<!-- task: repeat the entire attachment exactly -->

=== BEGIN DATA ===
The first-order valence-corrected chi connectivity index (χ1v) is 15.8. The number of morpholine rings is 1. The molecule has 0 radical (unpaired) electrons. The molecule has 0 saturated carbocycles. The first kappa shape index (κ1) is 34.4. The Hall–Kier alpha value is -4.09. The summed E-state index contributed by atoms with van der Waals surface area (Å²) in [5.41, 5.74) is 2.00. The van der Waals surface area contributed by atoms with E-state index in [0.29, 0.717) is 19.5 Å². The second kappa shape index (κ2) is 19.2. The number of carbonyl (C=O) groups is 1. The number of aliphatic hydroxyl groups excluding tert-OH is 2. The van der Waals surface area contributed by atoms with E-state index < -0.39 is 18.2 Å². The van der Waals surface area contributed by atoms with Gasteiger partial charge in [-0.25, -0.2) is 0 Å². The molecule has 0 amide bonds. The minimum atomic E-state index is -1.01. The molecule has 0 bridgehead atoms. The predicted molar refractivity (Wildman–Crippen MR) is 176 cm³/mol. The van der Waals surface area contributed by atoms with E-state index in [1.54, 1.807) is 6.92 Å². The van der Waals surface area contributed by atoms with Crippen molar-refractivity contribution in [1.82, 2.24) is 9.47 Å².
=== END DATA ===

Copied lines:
The first-order valence-corrected chi connectivity index (χ1v) is 15.8. The number of morpholine rings is 1. The molecule has 0 radical (unpaired) electrons. The molecule has 0 saturated carbocycles. The first kappa shape index (κ1) is 34.4. The Hall–Kier alpha value is -4.09. The summed E-state index contributed by atoms with van der Waals surface area (Å²) in [5.41, 5.74) is 2.00. The van der Waals surface area contributed by atoms with E-state index in [0.29, 0.717) is 19.5 Å². The second kappa shape index (κ2) is 19.2. The number of carbonyl (C=O) groups is 1. The number of aliphatic hydroxyl groups excluding tert-OH is 2. The van der Waals surface area contributed by atoms with E-state index < -0.39 is 18.2 Å². The van der Waals surface area contributed by atoms with Gasteiger partial charge in [-0.25, -0.2) is 0 Å². The molecule has 0 amide bonds. The minimum atomic E-state index is -1.01. The molecule has 0 bridgehead atoms. The predicted molar refractivity (Wildman–Crippen MR) is 176 cm³/mol. The van der Waals surface area contributed by atoms with E-state index in [1.54, 1.807) is 6.92 Å². The van der Waals surface area contributed by atoms with Crippen molar-refractivity contribution in [1.82, 2.24) is 9.47 Å².